• Descendants of pigeons once fed by Keats, Byron, George Sand, Chopin and many other famous lovers are still being fed, and the sudden sound when they all rise together, frightened away, is like the sound of giant sails flapping. -- Anais Nin
  • I did ... learn an important distinction in graduate school: a speculation about who had syphilis when is gossip if it's about your friends, a plot element if it's about a character in a novel, and scholarship if it's about John Keats. -- Margaret Atwood
  • All my early books are written as if I were Indian. In England, I had started writing as if I were English; now I write as if I were American. You take other peoples backgrounds and characters; Keats called it negative capability. -- Ruth Prawer Jhabvala
  • Make a list of all the lovers you've ever had. Warren Lasher Ed "Rubberhead" Catapano Charles Deats or Keats Alfonse Tuck it in your pocket. Leave it lying around, conspicuously. Somehow you lose it. Make "mislaid" jokes to yourself. Make another list. -- Lorrie Moore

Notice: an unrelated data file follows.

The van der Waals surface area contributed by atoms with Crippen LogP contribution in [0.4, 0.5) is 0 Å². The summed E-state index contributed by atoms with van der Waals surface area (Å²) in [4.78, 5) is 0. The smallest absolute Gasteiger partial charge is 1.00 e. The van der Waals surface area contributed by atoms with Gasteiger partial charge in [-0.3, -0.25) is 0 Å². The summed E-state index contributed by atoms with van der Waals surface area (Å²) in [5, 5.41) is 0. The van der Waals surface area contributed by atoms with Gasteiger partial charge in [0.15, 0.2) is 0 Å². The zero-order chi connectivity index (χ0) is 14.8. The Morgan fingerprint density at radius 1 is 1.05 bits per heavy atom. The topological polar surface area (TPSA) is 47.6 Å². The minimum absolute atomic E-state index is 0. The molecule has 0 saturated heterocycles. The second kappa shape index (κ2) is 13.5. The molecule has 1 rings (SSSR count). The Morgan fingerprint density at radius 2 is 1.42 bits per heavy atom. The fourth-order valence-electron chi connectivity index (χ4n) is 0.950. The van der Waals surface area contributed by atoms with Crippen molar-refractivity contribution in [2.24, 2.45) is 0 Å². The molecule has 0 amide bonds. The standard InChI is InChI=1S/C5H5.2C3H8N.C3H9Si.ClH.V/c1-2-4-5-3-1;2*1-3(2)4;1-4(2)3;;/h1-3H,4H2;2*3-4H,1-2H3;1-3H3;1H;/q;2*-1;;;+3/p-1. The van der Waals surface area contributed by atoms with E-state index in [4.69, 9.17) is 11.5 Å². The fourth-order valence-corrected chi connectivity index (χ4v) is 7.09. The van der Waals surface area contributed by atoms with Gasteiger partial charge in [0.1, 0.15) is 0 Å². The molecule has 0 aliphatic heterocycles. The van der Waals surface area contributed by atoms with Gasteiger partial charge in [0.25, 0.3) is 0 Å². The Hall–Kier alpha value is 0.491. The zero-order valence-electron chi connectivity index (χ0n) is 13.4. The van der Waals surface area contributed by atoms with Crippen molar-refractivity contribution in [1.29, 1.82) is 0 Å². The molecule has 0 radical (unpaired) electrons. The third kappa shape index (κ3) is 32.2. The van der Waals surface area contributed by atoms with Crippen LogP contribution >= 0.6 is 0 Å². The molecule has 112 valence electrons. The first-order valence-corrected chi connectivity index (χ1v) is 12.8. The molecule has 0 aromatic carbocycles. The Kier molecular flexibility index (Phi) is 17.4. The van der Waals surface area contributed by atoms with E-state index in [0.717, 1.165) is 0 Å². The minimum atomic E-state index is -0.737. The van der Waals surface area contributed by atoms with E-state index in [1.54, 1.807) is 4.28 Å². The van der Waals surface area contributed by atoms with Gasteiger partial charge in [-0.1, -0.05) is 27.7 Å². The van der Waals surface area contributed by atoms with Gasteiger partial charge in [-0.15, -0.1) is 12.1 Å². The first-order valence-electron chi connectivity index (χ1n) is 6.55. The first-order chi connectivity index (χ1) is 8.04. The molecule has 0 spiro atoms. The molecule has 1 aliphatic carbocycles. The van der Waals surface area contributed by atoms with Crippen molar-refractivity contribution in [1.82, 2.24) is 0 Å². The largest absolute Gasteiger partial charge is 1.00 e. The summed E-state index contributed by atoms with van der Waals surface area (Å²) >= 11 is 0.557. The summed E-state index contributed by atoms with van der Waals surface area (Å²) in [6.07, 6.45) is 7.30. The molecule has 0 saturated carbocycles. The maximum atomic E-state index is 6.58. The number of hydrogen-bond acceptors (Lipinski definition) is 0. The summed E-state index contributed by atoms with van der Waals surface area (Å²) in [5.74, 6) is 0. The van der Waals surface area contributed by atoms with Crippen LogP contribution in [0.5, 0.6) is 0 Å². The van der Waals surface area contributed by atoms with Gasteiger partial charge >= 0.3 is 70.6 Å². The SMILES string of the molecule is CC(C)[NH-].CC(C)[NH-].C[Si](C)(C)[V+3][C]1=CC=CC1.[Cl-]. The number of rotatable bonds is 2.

• Only those of our poets who kept solidly to the Shakespearean tradition achieved any measure of success. But Keats was the last great exponent of that tradition, and we all know how thin, how lacking in charm, the copies of Keats have become. -- Amy Lowell
  • I think for me in terms of this kind of dichotomy you have to hold the sense of negative capability in your mind - which is Keats line about being able to hold two different ideas 'without any irritable reach after fact or reason.' -- Anne Waldman